Opening an anti-trust case against Google would be a huge mistake, and Congress might take action to stop it. That's what Rep. Jared Polis stated in a leaked letter addressed to the Federal Trade Commission (FTC) addressing rumors that the agency might be getting closer to investigating the search giant.
On Saturday, Reuters reported that four out of five FTC commissioners believe they should open an investigation into Google for abusing its dominant market position. Yesterday, The Hill published Polis' letter to FTC's chairman Jon Leibowitz.
"At a time when the national economy continues to stagnate," wrote Polis, "it's not clear to me why the FTC should be focusing on a product that consumers seem very happy with, search engines." Polis, who represents Colorado's Second Congressional District, used his past life to support his argument. Before running for Congress, Polis founded a few tech startups and his experience in the business has given him the chance to see Google's importance. "Search engines have democratized access to information," he wrote in the letter. "Search engines have also helped businesses tap new markets and new customers." Polis did not answer to our requests for comment.
The congressman also hinted that if the FTC finally decides to take action against Google, that "could ultimately lead to Congressional action resulting in a reduction in the ability of the FTC to enforce critical anti-trust protections in industries where markets are being distorted by monopolies or oligopolies." It is not clear exactly what kind of action Congress could take, and it's unclear how credible such a threat actually is. In fact, even though Polis is on the Judiciary committee, he's not in its Subcommittee on Intellectual Property, Competition, and the Internet.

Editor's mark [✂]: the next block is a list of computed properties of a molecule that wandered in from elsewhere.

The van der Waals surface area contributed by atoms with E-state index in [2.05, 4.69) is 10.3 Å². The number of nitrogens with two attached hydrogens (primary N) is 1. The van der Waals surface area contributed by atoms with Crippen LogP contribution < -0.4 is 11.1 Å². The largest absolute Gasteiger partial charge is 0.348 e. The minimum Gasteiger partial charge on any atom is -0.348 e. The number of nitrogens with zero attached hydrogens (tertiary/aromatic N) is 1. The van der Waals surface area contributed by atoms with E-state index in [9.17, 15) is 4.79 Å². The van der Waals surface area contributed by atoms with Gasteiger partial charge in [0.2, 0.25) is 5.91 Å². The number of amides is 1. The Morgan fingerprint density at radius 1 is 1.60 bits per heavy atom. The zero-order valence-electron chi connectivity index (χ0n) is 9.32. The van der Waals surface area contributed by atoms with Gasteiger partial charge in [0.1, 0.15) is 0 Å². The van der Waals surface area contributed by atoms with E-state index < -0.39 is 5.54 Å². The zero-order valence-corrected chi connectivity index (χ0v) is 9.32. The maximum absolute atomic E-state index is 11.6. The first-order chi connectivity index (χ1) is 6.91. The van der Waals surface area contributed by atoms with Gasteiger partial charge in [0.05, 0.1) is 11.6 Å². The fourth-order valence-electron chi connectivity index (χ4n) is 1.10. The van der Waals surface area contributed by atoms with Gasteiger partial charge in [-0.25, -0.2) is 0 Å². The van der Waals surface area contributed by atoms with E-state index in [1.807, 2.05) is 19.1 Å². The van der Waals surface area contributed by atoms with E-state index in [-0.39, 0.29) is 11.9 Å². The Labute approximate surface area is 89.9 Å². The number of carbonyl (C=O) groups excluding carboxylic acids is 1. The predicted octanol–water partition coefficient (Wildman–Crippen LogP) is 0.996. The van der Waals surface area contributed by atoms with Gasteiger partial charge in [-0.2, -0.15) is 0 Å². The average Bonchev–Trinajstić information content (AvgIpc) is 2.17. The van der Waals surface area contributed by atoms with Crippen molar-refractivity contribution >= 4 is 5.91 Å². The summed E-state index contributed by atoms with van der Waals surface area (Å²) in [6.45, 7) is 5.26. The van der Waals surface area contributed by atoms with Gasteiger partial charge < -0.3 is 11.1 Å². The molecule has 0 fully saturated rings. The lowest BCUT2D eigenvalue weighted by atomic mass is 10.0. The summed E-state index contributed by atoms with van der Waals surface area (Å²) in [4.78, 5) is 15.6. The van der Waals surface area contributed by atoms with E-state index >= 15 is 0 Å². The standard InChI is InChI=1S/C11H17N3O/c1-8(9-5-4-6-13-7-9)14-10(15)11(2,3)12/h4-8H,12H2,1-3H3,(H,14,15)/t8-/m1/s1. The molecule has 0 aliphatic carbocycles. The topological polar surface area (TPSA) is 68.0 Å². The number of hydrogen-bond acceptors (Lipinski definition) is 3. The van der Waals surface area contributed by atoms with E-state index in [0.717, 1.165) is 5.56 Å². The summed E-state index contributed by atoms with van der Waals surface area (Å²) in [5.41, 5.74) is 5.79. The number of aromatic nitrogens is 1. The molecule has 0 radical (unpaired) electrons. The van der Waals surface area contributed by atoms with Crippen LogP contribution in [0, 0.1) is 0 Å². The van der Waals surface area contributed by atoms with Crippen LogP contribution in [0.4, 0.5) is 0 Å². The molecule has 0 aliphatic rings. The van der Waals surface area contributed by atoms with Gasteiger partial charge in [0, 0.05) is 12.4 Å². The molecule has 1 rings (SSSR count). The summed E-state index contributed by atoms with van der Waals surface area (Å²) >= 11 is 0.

Contacted by Mashable, FTC spokesperson Cheryl Hackley said in an email the commission has no comment at this time.
In his letter, Polis echoed Google's usual argument against accusations of monopoly. "Competition is only a click away," he wrote, using exactly the same words Eric Schmidt used at a Senate hearing last year. The argument implies that on the Internet, users have so many choices that they only need a click to ditch Google. According to campaign contributions watchdog website OpenSecrets, Google is not among Polis' donors.
Critics of Google's dominance claim that the web giant willingly manipulates its search algorithm to lead users toward its own products instead of others, a practice that would hinder Google's competitors.
Some antitrust experts don't think Google is doing anything wrong, though. "Google's power in my view comes not from its large market share, but from the fact that consumers are unable to evaluate the product," Mark R. Patterson, a Fordham law professor who focuses on antitrust law, told the New York Times in April. "It would be difficult to decide in many cases whether the results are exclusionary in a bad way or in a way that helps consumers."
If the FTC ends up opening an investigation into Google and eventually sues, it would be the biggest antitrust case since the one brought against Microsoft in the late '90s.